Quantised consensus has been used in the context of opinion dynamics. In this context agents interact with their neighbours and they change their opinion according to their interests and the opinions of their neighbours. We consider various quantised consensus models, where agents have different levels of susceptibility to the inputs received from their neighbours. The provided models share similarities with collective decision making models inspired by honeybees and evolutionary games. As first contribution, we develop an evolutionary game-theoretic model that accommodates the different consensus dynamics in a unified framework. As second contribution, we study equilibrium points and extend such study to the symmetric case where the transition probabilities of the evolutionary game dynamics are symmetric. Symmetry is associated with the case of equally favourable options. As third contribution, we study stability of the equilibrium points for the different cases. We corroborate the theoretical results with some simulations to study the outcomes of the various models.

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<![CDATA[The subjective metric of remembered colors: A Fisher-information analysis of the geometry of human chromatic memory]]> https://www.researchpad.co/article/5c3667c6d5eed0c4841a63c1

In order to explore the metric structure of the space of remembered colors, a computer game was designed, where players with normal color vision had to store a color in memory, and later retrieve it by selecting the best match out of a continuum of alternatives. All tested subjects exhibited evidence of focal colors in their mnemonic strategy. We found no concluding evidence that the focal colors of different players tended to cluster around universal prototypes. Based on the Fisher metric, for each subject we defined a notion of distance in color space that captured the accuracy with which similar colors where discriminated or confounded when stored and retrieved from memory. The notions of distance obtained for different players were remarkably similar. Finally, for each player, we constructed a new color scale, in which colors are memorized and retrieved with uniform accuracy.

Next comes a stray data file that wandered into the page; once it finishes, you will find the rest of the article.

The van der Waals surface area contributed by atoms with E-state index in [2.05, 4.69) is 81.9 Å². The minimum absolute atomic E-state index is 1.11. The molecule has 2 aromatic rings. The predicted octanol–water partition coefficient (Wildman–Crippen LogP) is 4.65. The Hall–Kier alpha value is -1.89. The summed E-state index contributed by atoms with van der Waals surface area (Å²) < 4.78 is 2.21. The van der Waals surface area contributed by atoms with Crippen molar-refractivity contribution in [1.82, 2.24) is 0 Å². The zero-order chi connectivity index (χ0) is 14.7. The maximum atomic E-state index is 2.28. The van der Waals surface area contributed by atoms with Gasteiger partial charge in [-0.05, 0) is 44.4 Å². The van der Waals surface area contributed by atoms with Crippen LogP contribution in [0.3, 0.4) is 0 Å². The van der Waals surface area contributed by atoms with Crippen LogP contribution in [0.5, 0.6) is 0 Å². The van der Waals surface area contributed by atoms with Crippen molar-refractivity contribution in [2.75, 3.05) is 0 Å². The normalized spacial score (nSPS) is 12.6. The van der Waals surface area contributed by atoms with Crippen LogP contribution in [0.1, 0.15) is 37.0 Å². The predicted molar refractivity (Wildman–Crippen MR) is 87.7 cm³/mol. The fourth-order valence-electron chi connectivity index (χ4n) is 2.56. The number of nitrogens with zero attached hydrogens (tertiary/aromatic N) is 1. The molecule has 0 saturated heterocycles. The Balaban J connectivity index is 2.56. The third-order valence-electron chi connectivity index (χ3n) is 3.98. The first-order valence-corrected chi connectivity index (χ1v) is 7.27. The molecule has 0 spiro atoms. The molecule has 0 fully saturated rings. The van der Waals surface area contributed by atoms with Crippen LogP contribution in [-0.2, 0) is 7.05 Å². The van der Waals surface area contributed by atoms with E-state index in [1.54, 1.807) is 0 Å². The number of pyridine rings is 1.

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<![CDATA[A short certificateless aggregate signature against coalition attacks]]> https://www.researchpad.co/article/5c1ab868d5eed0c484027ebe

Certificateless aggregate signature (CLAS) is a crucial cryptosystem. It can not only compress multiple signatures into a short signature, but also ensure the validity of each signature participating in the aggregation by verifying the validity of an resulting aggregate signature. Therefore, a secure and efficient CLAS scheme is very useful for resource-constrained environments because it greatly reduces the overall length of the signature and the verifier’s computational overhead. Cheng et al. presented an efficient CLAS scheme and proved its security in the random oracle model. However, we find that their scheme has security flaws. In this paper, we demonstrate that Cheng et al.’s CLAS scheme is vulnerable to coalition attacks from internal signers. To overcome these attacks, we present an improved CLAS scheme and prove that it is existentially unforgeable under the computational Diffie-Hellman assumption. In addition, our CLAS scheme can not only resist coalition attacks but also generate a very short aggregate signature. The performance analysis results show that our improved CLAS scheme is lower than the related CLAS schemes in terms of communication overhead and computation cost.

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<![CDATA[Automatically recognizing strategic cooperative behaviors in various situations of a team sport]]> https://www.researchpad.co/article/5c22a0bfd5eed0c4849ec088